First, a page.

The European Commission today announces the creation of an annual funders’ forum to join European forces in the funding of life sciences. Life sciences comprise research which deals with all forms of organisms, like plants, animals and human beings. With about €30 billion invested annually in Europe, industry and public funding bodies like the national research councils or international research organisations put major funds into research and technological development in the areas of biotechnology, genomics, pharmaceuticals, agriculture and food processing. But, a coordination of these activities is still lacking at a European level to ensure the creation of a European Research Area for the life sciences. Today in Brussels for the first time, policy makers, directors of national and international research councils, scientists of leading European academic institutes, representatives of the European Parliament and industry and enterprise organisations are gathered at a meeting organised by the Directorate-General for Research of the European Commission to explore opportunities for European synergies to contribute to the creation of a European Research Area in the life sciences.
Europe’s total investment in life sciences research amounts to about €30 billion per year, which is roughly on equal terms with the United States. But, with 25 national research policies and a joint EU one, research funding in the EU is spent in a much more fragmented manner than in the US. Also, EU budgeted research funds account for only 5 % of the total expenditure on research and technological development in Europe. Most of the research funding is provided by the Member States, industry and international research, and it is therefore important to bring all these funding organisations together to have a coordinated life sciences funding approach.
Basic research in life sciences
Wappelhorst Michael H. | alfa
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16.01.2017 | Helmholtz Zentrum München - Deutsches Forschungszentrum für Gesundheit und Umwelt
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13.01.2017 | Princeton University
Among the general public, solar thermal energy is currently associated with dark blue, rectangular collectors on building roofs. Technologies are needed for aesthetically high quality architecture which offer the architect more room for manoeuvre when it comes to low- and plus-energy buildings. With the “ArKol” project, researchers at Fraunhofer ISE together with partners are currently developing two façade collectors for solar thermal energy generation, which permit a high degree of design flexibility: a strip collector for opaque façade sections and a solar thermal blind for transparent sections. The current state of the two developments will be presented at the BAU 2017 trade fair.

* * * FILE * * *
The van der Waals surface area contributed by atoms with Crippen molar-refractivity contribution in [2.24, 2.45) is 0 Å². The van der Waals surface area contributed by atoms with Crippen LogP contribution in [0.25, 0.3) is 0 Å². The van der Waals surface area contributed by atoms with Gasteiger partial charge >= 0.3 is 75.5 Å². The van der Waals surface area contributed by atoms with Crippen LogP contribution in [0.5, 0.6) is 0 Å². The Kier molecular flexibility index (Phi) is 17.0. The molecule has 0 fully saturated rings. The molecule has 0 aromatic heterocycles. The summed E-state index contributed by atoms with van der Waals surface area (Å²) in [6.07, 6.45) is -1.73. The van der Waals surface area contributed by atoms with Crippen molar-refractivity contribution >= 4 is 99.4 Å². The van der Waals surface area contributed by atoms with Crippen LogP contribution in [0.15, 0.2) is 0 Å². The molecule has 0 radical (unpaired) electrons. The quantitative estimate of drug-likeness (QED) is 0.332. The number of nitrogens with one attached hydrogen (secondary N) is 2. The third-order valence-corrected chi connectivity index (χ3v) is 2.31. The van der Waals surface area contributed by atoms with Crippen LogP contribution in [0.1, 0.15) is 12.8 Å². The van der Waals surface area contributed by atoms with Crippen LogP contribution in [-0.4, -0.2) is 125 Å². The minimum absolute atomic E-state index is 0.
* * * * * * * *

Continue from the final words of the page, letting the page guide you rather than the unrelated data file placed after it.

As part of the “ArKol – development of architecturally highly integrated façade collectors with heat pipes” project, Fraunhofer ISE together with its partners...
At TU Wien, an alternative for resource intensive formwork for the construction of concrete domes was developed. It is now used in a test dome for the Austrian Federal Railways Infrastructure (ÖBB Infrastruktur).
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Many pathogens use certain sugar compounds from their host to help conceal themselves against the immune system. Scientists at the University of Bonn have now, in cooperation with researchers at the University of York in the United Kingdom, analyzed the dynamics of a bacterial molecule that is involved in this process. They demonstrate that the protein grabs onto the sugar molecule with a Pac Man-like chewing motion and holds it until it can be used. Their results could help design therapeutics that could make the protein poorer at grabbing and holding and hence compromise the pathogen in the host. The study has now been published in “Biophysical Journal”.
The cells of the mouth, nose and intestinal mucosa produce large quantities of a chemical called sialic acid. Many bacteria possess a special transport system...
UMD, NOAA collaboration demonstrates suitability of in-orbit datasets for weather satellite calibration
"Traffic and weather, together on the hour!" blasts your local radio station, while your smartphone knows the weather halfway across the world. A network of...
Fiber-reinforced plastics (FRP) are frequently used in the aeronautic and automobile industry. However, the repair of workpieces made of these composite materials is often less profitable than exchanging the part. In order to increase the lifetime of FRP parts and to make them more eco-efficient, the Laser Zentrum Hannover e.V. (LZH) and the Apodius GmbH want to combine a new measuring device for fiber layer orientation with an innovative laser-based repair process.
Defects in FRP pieces may be production or operation-related. Whether or not repair is cost-effective depends on the geometry of the defective area, the tools...
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